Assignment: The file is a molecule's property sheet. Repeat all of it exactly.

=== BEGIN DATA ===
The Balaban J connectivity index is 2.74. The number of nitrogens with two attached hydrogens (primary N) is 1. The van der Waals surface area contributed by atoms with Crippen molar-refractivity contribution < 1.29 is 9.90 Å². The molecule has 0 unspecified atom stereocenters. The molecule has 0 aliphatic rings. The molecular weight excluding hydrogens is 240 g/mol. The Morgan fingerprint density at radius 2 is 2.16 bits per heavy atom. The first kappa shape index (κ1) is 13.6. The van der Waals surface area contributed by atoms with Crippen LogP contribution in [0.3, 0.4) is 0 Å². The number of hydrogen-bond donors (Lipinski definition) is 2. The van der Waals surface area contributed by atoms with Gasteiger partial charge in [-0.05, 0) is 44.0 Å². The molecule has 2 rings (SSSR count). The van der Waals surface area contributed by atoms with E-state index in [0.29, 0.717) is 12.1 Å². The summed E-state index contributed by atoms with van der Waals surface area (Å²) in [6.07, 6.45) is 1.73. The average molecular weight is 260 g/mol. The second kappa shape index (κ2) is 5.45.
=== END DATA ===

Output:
The Balaban J connectivity index is 2.74. The number of nitrogens with two attached hydrogens (primary N) is 1. The van der Waals surface area contributed by atoms with Crippen molar-refractivity contribution < 1.29 is 9.90 Å². The molecule has 0 unspecified atom stereocenters. The molecule has 0 aliphatic rings. The molecular weight excluding hydrogens is 240 g/mol. The Morgan fingerprint density at radius 2 is 2.16 bits per heavy atom. The first kappa shape index (κ1) is 13.6. The van der Waals surface area contributed by atoms with Crippen LogP contribution in [0.3, 0.4) is 0 Å². The number of hydrogen-bond donors (Lipinski definition) is 2. The van der Waals surface area contributed by atoms with Gasteiger partial charge in [-0.05, 0) is 44.0 Å². The molecule has 2 rings (SSSR count). The van der Waals surface area contributed by atoms with E-state index in [0.29, 0.717) is 12.1 Å². The summed E-state index contributed by atoms with van der Waals surface area (Å²) in [6.07, 6.45) is 1.73. The average molecular weight is 260 g/mol. The second kappa shape index (κ2) is 5.45.